Activities per year
The North Sea autumn spawning herring (her.27.3a47d) SSB in 2018 was estimated at 1.9 mill tonnes while F2–6 in 2018 was estimated at 0.21, which is below FMSY. Fishing mortality on juveniles, mean F0–1 is 0.028, below the agreed ceiling. Recruitment in 2018 has increased compared to 2017 but remains within the low recruitment regime observed since 2015. Year classes since 2002 are estimated to be consistently weak with year classes 2015 to 2017 some of the weakest on record. ICES considers that the stock is still in a low productivity phase.
The Western Baltic spring spawning herring (her.27.20-24) assessment was updated. The SSB in 2018 is estimated to be around 74 132 tonnes. Fishing mortality has been estimated at 0.416 which is above the estimate of FMSY (0.31). Recruitment has been low since 2006 and continues to decrease with 2018 the lowest observed in the time-series. Under a historical perspective the estimate of SSB in 2018 is considered low, below both Bpa and Blim, The stock has decreased consistently during the second half of the 2000s and given the continued low recruitments the stock is not able to recover above Blim unless a drastic reduction in fishing effort is applied.
The Celtic Sea autumn and winter spawning stock (her.27.irls) is estimated to be at a very low level, declining from a high biomass that peaked in 2011. SSB is currently estimated at 23 000 tonnes in 2018, coming down from 136 000 tonnes in 2011. The stock is now below Blim (34 000 t). Mean F(2–5 rings) was estimated at 0.33 in 2018, having increased from 0.06 in 2009. Recruitment has been consistently below average since 2013.The assessment of the combined stock of herring in 6.aN and 6.aS/7.b, c (Her.27.6a7bc) went through an interbenchmark procedure in 2019 and the advice is now based on trends from an analytical assessment. SSB and recruitment have been declining since around 2000 and are currently at the lowest level in the time series. Fishing mortality has reduced since 2016 when catches have been limited to a scientific monitoring TAC but recovery of the stock is hampered by the very low recruitment.
Irish Sea autumn spawning herring (her.27.nirs) assessment shows a stable SSB in 2018 compared to previous years at around 22 020 tonnes. The stock has experienced large incoming year classes in most recent years. Fishing mortality (F4–6) is estimated at 0.16, one of the lowest in the time series and below FMSY (0.266). Catches have been relatively stable since the 1980s, and close to TAC levels in recent years. North Sea and 3.a Sprat (spr.27.3a4) were combined into a single assessment unit during the recent WKSPRAT benchmark. The long-term dynamics and perception of the status of the combined stock is consistent with previous perception for sprat in Subarea 4. Despite the fact that fishing mortality in the last years has fluctuated at high levels between 0.6–2.2, recruitments slightly above the average during recent years have contributed to an increase in SSB well above MSY Bescapement. The estimates for 2019 show an SSB of 249 000 t which is nearly double of Bpa (125 000 t).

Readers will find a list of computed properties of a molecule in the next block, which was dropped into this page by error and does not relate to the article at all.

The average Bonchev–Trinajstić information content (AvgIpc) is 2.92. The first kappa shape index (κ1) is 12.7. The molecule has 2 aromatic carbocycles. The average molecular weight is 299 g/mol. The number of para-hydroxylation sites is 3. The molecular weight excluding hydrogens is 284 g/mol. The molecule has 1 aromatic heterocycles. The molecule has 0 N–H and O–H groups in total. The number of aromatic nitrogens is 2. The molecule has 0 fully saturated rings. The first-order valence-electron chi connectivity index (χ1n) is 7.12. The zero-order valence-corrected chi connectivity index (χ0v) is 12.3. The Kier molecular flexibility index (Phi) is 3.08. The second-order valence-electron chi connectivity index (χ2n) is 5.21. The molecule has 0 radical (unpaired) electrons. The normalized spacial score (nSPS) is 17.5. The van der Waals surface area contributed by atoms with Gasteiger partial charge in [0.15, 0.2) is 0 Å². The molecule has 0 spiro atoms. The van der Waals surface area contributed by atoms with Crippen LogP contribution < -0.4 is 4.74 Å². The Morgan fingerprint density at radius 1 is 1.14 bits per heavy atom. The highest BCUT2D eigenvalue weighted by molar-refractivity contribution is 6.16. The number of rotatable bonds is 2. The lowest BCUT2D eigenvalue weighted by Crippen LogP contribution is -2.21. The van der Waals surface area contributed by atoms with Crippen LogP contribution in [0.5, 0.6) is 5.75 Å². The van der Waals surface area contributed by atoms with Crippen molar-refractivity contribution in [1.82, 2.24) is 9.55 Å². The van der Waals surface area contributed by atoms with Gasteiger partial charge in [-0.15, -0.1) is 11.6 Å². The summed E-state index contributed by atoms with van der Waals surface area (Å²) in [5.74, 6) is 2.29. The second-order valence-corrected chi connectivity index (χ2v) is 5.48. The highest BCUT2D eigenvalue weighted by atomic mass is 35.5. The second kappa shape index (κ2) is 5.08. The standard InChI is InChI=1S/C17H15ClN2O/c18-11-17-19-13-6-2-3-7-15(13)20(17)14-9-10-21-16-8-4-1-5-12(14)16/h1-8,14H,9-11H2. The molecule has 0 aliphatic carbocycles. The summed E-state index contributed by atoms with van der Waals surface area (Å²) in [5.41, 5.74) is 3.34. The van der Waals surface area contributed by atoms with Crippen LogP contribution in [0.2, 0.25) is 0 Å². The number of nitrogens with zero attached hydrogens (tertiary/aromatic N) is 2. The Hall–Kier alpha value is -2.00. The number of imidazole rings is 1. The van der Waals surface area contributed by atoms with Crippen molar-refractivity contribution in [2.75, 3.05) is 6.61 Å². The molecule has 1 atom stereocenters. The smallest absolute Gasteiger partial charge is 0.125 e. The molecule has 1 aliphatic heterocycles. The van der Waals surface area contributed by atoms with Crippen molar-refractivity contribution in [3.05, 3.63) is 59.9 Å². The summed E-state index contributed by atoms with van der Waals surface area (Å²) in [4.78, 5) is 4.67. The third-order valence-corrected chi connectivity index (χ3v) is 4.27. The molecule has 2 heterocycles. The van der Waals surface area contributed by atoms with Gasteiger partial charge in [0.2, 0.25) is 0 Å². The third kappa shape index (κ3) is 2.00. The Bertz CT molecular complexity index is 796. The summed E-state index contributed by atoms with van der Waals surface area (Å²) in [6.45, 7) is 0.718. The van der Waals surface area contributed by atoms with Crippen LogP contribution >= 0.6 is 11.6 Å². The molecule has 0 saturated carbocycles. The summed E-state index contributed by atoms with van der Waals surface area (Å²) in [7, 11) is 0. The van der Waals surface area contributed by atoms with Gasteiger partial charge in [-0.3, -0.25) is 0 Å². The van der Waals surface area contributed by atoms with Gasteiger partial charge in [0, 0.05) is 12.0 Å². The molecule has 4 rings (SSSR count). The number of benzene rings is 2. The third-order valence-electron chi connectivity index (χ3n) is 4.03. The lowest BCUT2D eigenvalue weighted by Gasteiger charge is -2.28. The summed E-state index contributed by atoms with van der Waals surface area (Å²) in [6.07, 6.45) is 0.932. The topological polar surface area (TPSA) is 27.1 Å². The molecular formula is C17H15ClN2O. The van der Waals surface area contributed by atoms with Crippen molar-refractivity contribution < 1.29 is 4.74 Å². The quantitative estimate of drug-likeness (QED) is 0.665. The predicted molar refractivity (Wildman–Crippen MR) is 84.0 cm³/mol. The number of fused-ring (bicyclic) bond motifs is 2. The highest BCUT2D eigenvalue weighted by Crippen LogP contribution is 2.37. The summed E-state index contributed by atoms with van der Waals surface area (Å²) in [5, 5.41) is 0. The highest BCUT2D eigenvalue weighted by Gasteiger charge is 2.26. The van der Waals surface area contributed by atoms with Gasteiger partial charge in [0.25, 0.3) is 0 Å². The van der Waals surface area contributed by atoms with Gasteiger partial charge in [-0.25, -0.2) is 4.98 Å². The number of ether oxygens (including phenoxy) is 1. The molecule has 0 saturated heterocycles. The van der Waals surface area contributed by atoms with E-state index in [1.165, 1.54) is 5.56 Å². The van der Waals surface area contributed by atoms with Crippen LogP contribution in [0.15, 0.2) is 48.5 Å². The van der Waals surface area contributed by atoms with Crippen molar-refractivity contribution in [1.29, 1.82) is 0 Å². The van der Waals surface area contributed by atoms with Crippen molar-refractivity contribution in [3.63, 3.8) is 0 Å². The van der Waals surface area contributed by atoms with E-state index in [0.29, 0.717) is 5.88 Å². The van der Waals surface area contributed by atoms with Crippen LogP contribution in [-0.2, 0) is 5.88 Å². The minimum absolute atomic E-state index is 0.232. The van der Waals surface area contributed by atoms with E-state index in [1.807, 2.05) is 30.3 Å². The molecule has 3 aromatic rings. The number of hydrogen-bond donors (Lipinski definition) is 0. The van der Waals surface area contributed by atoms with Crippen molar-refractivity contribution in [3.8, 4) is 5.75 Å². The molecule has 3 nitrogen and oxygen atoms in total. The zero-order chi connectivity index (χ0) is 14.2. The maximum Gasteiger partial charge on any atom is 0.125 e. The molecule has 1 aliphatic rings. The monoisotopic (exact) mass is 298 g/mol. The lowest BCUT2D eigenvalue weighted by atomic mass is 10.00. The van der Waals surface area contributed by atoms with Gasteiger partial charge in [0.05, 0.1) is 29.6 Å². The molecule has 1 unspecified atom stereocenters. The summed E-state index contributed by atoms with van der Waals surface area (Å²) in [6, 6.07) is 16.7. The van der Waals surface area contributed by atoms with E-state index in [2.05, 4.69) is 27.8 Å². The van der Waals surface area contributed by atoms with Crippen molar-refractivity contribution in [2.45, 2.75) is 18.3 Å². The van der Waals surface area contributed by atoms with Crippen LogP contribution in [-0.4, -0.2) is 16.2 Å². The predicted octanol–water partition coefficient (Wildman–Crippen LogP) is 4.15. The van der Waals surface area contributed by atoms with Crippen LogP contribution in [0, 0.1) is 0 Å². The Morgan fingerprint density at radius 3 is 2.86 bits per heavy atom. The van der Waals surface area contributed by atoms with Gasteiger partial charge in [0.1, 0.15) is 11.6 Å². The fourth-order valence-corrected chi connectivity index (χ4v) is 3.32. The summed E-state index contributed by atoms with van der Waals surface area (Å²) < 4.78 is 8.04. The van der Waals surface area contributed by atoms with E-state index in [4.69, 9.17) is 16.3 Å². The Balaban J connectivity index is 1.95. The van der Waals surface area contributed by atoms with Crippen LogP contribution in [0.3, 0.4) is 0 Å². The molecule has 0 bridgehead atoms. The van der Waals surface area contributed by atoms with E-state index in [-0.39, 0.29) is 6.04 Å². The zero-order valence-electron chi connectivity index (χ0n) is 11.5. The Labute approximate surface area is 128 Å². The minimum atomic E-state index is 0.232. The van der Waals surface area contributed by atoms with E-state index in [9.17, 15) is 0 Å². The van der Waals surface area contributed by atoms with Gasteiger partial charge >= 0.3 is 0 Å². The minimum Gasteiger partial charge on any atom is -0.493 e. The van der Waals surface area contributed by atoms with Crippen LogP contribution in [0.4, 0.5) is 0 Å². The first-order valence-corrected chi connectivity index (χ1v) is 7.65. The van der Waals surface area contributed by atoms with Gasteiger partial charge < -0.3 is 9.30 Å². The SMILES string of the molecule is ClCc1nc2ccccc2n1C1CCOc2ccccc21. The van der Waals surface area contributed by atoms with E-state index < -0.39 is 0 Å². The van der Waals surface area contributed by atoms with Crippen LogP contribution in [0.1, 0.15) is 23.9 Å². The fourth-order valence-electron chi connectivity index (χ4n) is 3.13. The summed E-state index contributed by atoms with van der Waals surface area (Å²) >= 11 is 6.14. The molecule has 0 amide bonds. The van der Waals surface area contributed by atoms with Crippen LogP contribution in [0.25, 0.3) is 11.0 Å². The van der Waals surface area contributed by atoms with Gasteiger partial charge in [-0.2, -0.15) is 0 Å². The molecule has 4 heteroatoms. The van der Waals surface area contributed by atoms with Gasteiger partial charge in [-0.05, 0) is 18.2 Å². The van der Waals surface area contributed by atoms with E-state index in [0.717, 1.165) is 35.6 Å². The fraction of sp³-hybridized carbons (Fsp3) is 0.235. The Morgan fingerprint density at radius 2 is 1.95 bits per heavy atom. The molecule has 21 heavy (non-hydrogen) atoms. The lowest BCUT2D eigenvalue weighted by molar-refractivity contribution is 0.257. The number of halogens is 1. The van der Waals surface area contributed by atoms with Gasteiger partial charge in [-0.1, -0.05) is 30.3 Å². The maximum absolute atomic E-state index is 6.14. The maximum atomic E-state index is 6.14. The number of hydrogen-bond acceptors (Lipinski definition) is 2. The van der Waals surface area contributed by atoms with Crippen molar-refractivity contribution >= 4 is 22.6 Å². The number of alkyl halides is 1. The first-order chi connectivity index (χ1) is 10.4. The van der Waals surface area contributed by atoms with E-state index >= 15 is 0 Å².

Catch advice for sprat in the English Channel (7.d, e) (spr.27.7de) was based on criteria for an ICES category 3-based method. Data available are landings and a short time series of acoustic biomass (2013–2018). The acoustic biomass indicates an overall decline in the stock size. Quantitative advice was provided for Sprat in the Celtic Sea (spr.27.67a–cf–k) using an ICES category 5-based method where only data on landings are available.
The HAWG reviewed the assessments performed on seven sandeel stocks and the related advice of these stocks. Section 9 of this report contains the assessments of sandeel in Division 3.a and Subarea 4.
Standard issues such as the quality and availability of data, estimating the amounts of discarded fish, availability of data through industry surveys and scientific advances particularly with respect to stock discrimination relevant for small pelagic fish were discussed.
All data and scripts used to perform the assessments and perform the forecast calculations are available on GitHub and accessible to anyone.
|Place of Publication||Copenhagen|
|Publisher||International Council for the Exploration of the Sea (ICES)|
|Number of pages||982|
|Publication status||Published - 2019|
|Series||ICES Scientific Report|